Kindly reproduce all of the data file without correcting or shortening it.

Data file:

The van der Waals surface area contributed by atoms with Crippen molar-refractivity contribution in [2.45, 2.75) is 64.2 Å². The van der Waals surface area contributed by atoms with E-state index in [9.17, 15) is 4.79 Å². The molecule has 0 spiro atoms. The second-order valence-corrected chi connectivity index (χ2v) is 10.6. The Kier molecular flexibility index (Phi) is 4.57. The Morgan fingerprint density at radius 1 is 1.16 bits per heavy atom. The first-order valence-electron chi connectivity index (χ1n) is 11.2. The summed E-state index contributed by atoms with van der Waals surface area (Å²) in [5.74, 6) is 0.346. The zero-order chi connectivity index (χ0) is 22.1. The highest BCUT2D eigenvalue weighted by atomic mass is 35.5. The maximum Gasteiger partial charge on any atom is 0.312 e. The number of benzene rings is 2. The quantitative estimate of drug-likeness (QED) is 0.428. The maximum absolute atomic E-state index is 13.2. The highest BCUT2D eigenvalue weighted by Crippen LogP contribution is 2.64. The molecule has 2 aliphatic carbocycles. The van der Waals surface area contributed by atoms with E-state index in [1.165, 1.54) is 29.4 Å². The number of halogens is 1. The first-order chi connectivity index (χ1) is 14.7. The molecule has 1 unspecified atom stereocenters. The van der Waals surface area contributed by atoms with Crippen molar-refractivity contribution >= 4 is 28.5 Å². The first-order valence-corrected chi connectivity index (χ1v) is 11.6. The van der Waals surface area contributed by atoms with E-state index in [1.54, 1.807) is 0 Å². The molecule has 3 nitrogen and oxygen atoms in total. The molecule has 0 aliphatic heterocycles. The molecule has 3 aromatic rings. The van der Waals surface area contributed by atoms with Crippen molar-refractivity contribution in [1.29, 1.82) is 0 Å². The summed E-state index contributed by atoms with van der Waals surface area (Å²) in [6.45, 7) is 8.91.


The van der Waals surface area contributed by atoms with Crippen molar-refractivity contribution in [2.45, 2.75) is 64.2 Å². The van der Waals surface area contributed by atoms with E-state index in [9.17, 15) is 4.79 Å². The molecule has 0 spiro atoms. The second-order valence-corrected chi connectivity index (χ2v) is 10.6. The Kier molecular flexibility index (Phi) is 4.57. The Morgan fingerprint density at radius 1 is 1.16 bits per heavy atom. The first-order valence-electron chi connectivity index (χ1n) is 11.2. The summed E-state index contributed by atoms with van der Waals surface area (Å²) in [5.74, 6) is 0.346. The zero-order chi connectivity index (χ0) is 22.1. The highest BCUT2D eigenvalue weighted by atomic mass is 35.5. The maximum Gasteiger partial charge on any atom is 0.312 e. The number of benzene rings is 2. The quantitative estimate of drug-likeness (QED) is 0.428. The maximum absolute atomic E-state index is 13.2. The highest BCUT2D eigenvalue weighted by Crippen LogP contribution is 2.64. The molecule has 2 aliphatic carbocycles. The van der Waals surface area contributed by atoms with E-state index in [1.165, 1.54) is 29.4 Å². The number of halogens is 1. The first-order chi connectivity index (χ1) is 14.7. The molecule has 1 unspecified atom stereocenters. The van der Waals surface area contributed by atoms with Crippen molar-refractivity contribution >= 4 is 28.5 Å². The first-order valence-corrected chi connectivity index (χ1v) is 11.6. The van der Waals surface area contributed by atoms with E-state index in [1.54, 1.807) is 0 Å². The molecule has 3 nitrogen and oxygen atoms in total. The molecule has 0 aliphatic heterocycles. The molecule has 3 aromatic rings. The van der Waals surface area contributed by atoms with Crippen molar-refractivity contribution in [1.29, 1.82) is 0 Å². The summed E-state index contributed by atoms with van der Waals surface area (Å²) in [6.45, 7) is 8.91.